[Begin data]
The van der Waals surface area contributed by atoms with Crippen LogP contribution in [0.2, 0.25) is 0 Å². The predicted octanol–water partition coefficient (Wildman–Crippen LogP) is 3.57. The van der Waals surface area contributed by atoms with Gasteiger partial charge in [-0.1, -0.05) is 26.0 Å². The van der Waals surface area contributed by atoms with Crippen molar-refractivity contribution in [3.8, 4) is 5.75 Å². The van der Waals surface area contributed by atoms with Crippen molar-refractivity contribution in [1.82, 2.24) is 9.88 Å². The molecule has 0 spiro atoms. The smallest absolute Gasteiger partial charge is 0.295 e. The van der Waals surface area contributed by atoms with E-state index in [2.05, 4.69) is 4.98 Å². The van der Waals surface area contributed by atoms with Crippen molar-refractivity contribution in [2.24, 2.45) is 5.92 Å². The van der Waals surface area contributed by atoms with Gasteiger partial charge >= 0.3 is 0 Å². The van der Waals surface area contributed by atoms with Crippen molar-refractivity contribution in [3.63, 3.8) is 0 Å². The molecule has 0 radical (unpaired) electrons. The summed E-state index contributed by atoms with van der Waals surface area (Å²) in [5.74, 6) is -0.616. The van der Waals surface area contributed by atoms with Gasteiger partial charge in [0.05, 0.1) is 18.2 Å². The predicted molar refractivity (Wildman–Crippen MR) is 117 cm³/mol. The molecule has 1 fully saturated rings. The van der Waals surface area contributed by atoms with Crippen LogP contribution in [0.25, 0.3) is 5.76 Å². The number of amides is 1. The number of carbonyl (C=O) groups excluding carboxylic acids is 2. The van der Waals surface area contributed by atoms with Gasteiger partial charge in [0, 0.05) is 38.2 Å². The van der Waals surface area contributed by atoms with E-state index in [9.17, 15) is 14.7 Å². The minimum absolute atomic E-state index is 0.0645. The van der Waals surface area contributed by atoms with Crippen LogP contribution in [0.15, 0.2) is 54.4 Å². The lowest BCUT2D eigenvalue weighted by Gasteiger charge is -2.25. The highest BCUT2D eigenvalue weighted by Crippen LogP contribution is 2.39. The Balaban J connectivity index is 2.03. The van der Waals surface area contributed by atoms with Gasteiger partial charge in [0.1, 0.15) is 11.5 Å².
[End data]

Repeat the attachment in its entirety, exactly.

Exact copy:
The van der Waals surface area contributed by atoms with Crippen LogP contribution in [0.2, 0.25) is 0 Å². The predicted octanol–water partition coefficient (Wildman–Crippen LogP) is 3.57. The van der Waals surface area contributed by atoms with Gasteiger partial charge in [-0.1, -0.05) is 26.0 Å². The van der Waals surface area contributed by atoms with Crippen molar-refractivity contribution in [3.8, 4) is 5.75 Å². The van der Waals surface area contributed by atoms with Crippen molar-refractivity contribution in [1.82, 2.24) is 9.88 Å². The molecule has 0 spiro atoms. The smallest absolute Gasteiger partial charge is 0.295 e. The van der Waals surface area contributed by atoms with E-state index in [2.05, 4.69) is 4.98 Å². The van der Waals surface area contributed by atoms with Crippen molar-refractivity contribution in [2.24, 2.45) is 5.92 Å². The van der Waals surface area contributed by atoms with Gasteiger partial charge >= 0.3 is 0 Å². The van der Waals surface area contributed by atoms with Crippen molar-refractivity contribution in [3.63, 3.8) is 0 Å². The molecule has 0 radical (unpaired) electrons. The summed E-state index contributed by atoms with van der Waals surface area (Å²) in [5.74, 6) is -0.616. The van der Waals surface area contributed by atoms with Gasteiger partial charge in [0.05, 0.1) is 18.2 Å². The predicted molar refractivity (Wildman–Crippen MR) is 117 cm³/mol. The molecule has 1 fully saturated rings. The van der Waals surface area contributed by atoms with Crippen LogP contribution in [0.25, 0.3) is 5.76 Å². The number of amides is 1. The number of carbonyl (C=O) groups excluding carboxylic acids is 2. The van der Waals surface area contributed by atoms with Gasteiger partial charge in [0, 0.05) is 38.2 Å². The van der Waals surface area contributed by atoms with E-state index in [9.17, 15) is 14.7 Å². The minimum absolute atomic E-state index is 0.0645. The van der Waals surface area contributed by atoms with Crippen LogP contribution in [0.15, 0.2) is 54.4 Å². The lowest BCUT2D eigenvalue weighted by Gasteiger charge is -2.25. The highest BCUT2D eigenvalue weighted by Crippen LogP contribution is 2.39. The Balaban J connectivity index is 2.03. The van der Waals surface area contributed by atoms with Gasteiger partial charge in [0.1, 0.15) is 11.5 Å².